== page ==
Acta Neuropathologica

, Volume 115, Issue 4, pp 453–459

α-Synuclein pathology in the neostriatum in Parkinson’s disease

  • Fumiaki Mori
  • Kunikazu Tanji
  • Haixin Zhang
  • Akiyoshi Kakita
  • Hitoshi Takahashi
  • Koichi Wakabayashi
Original Paper

DOI: 10.1007/s00401-007-0316-4

Cite this article as:
Mori, F., Tanji, K., Zhang, H. et al. Acta Neuropathol (2008) 115: 453. doi:10.1007/s00401-007-0316-4

Abstract

We immunohistochemically examined the neostriatum from 25 patients with symptomatic and presymptomatic Parkinson’s disease (PD) with various degrees of Lewy body pathology, using anti-phosphorylated α-synuclein (αS) antibody. These patients were classified according to the PD staging proposed by Braak et al. (Neurobiol Aging 24:197–211, 2003): stage II (αS pathology confined to the medulla oblongata and pontine tegmentum), stage III (αS pathology confined to the brainstem), stage IV (limbic stage), and stages V and VI (neocortical stage). αS immunohistochemistry revealed neuronal and glial cytoplasmic inclusions and neuritic changes in the neostriatum. αS inclusions were found in the medium-sized neurons (GABAergic neurons that project to the globus pallidus) and large neurons (cholinergic interneurons); the former began to appear at stage III and the latter was noted at stages V and VI. Neuritic changes and glial inclusions also began to appear at stage III. The numbers of neuronal and glial inclusions, and the extent of neuritic changes, correlated with the PD stage (P < 0.001). These findings suggest that intrinsic neostriatal neurons degenerate through αS aggregation during PD progression.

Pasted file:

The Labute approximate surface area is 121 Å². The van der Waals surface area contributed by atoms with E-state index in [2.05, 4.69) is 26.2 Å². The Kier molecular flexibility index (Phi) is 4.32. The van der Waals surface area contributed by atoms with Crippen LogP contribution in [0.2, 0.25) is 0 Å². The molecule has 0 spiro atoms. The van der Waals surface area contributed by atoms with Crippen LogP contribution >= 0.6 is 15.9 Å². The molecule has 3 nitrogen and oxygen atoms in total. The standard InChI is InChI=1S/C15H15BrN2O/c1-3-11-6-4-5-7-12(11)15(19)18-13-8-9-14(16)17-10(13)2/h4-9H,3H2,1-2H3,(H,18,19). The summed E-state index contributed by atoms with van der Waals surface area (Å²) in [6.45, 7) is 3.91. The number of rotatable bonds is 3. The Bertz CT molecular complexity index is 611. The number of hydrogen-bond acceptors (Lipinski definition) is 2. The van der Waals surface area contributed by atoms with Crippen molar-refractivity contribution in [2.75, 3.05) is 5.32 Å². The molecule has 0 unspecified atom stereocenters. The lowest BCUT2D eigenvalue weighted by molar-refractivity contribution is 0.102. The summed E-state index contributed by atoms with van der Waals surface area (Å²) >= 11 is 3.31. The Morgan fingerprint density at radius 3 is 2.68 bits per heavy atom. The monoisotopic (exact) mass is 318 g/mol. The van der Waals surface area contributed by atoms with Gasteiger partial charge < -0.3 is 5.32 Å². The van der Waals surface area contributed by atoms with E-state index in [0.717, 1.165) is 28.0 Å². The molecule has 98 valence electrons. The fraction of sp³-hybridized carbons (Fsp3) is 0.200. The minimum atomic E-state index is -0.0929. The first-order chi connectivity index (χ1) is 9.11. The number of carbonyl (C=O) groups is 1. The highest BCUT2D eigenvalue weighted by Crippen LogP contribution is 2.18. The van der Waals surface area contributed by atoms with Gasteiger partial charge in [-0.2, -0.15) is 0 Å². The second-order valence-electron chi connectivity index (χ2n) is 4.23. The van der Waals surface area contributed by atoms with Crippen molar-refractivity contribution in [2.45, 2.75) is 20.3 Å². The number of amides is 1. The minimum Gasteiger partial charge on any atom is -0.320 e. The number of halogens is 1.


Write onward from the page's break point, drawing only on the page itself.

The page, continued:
Keywords

α-Synuclein Glial inclusion Lewy body Neostriatum Parkinson’s disease 

Copyright information

© Springer-Verlag 2007

Authors and Affiliations

  • Fumiaki Mori
    • 1
  • Kunikazu Tanji
    • 1
  • Haixin Zhang
    • 1
  • Akiyoshi Kakita
    • 2
  • Hitoshi Takahashi
    • 3
  • Koichi Wakabayashi
    • 1
  1. 1.Department of Neuropathology, Institute of Brain ScienceHirosaki University Graduate School of MedicineHirosakiJapan
  2. 2.Department of Pathological Neuroscience, Center for Bioresource-based Researches, Brain Research InstituteUniversity of NiigataNiigataJapan
  3. 3.Department of Pathology, Brain Research InstituteUniversity of NiigataNiigataJapan

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